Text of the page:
Expected value and bluff betting. Math that drives me crazy.

    • nedostoevsky
      Joined: 26.11.2013 Posts: 3
      I really can't understand one thing...

      There are two players at the flop. Let's imagine that there are $100 in the bank and we make a bet of $50. We are calculating fold equity of bluffing bet(there are two options in this model - opponent folds - then we win, or opponents raise - then we fold and lose)

      fold EV = bank*(probability that opponent's fold) - bet*(probability opponent raise)

      Is this right?

      If so, here is a thing confusing me.

      Let's imagine the probability that opponent will fold is 100%. This means that every game, on average, our profite = $100.

      But this is nonsense! The very maximum of our profit can be only $50(the villains part of the bank).

      The thing that confusing me is the rule, according to which we should bet if ev(bet) is positive.

      Lets imagine - there are $100 in the bank. Our bet is still $50. Now the probability that opponent will fold is 35%; raise is 65%.

      ev= 100*35%-50*65% = $2,5 - Looks good, so we should bet.

      But let's now look from the profit inflow\outflow position:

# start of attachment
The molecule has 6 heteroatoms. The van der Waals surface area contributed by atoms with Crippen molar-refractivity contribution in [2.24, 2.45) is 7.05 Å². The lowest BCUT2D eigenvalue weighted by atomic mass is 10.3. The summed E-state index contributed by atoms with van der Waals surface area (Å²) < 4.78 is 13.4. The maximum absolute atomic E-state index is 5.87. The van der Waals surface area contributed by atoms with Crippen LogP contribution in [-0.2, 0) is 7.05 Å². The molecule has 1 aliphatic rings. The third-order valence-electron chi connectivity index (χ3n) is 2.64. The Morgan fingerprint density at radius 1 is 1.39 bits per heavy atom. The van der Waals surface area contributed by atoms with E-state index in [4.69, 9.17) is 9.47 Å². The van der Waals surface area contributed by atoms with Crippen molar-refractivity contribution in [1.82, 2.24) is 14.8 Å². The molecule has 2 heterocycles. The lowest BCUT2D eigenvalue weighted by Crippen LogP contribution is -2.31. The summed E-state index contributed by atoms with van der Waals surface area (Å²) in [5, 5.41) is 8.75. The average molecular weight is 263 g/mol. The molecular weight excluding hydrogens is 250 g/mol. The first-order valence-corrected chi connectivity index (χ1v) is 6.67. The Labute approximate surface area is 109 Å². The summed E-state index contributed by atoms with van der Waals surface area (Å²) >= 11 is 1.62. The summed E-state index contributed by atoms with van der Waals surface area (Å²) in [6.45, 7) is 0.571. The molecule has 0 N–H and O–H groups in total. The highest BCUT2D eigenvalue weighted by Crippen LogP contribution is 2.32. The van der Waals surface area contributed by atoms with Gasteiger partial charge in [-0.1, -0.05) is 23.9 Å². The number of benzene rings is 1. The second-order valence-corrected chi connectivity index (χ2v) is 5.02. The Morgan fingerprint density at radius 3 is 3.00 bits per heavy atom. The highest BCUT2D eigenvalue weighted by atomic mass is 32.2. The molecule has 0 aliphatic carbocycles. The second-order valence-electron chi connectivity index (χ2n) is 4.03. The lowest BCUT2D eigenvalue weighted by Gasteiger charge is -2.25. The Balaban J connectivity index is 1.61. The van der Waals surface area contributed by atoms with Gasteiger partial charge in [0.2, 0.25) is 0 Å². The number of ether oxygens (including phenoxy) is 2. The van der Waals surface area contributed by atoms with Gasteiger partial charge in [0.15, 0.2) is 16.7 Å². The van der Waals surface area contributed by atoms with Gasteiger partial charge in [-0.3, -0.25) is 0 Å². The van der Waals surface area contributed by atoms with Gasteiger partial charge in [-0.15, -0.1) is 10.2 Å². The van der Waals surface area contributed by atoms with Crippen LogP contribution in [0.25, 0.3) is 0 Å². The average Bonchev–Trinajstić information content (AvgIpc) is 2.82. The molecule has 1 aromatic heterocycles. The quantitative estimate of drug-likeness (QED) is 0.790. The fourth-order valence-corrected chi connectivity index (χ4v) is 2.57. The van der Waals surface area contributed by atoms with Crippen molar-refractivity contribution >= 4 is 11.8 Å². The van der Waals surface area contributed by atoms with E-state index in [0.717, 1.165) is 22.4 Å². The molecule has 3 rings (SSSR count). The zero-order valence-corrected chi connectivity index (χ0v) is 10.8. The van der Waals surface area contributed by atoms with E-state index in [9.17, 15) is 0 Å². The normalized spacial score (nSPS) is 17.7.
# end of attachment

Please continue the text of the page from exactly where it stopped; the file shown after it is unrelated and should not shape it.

The maximum net profit we can make is still $50 - the villians part of the bank;
      The maximum we can lose = our part of the bank + our bet $50+$50=$100

      Let's calculate net inflow now with the same 35% of fold and 65% of raise.

      net profit = 35%*50+65%*100 = -$47,5 - looks like a disaster now!

      So, there is a clear contradiction and I don't know how to solve it myself.
  • 6 replies
    • TJtheTJ
      Joined: 12.10.2011 Posts: 6,583
      Hey nedostoevsky,

      First of all, welcome to PokerStrategy.com!

      You are in a sense correct. I'm just going to list a few assumptions here for your case.

      1) The pot is $100 and we bet $50.
      2) Villain never calls, but only raises or folds.
      3) We always fold if villain raise.

      These are the assumptions you're working with for this example, right? Now let's say villain folds 80% of the time and raises 20% of the time. So 80% of the time we win the $100 that's in the pot, and 20% of the time we lose out bet of $50. So the EV is

      EV = .8 * $100 + .2 * -$50 = $80 - $10 = $70

      As a formula:

      EV = P(villain folds) * pot + P(villain raises) * -bet
      EV = P(villain folds) * pot - P(villain raises) * bet

      where P simply means "probability".

      So if villain folds 50% of the time (and therefore raises 50% of the time), your EV will be:

      EV = .5 * $100 + .5 * -$50 = $50 - $25 = $25

      But this is nonsense! The very maximum of our profit can be only $50(the villains part of the bank).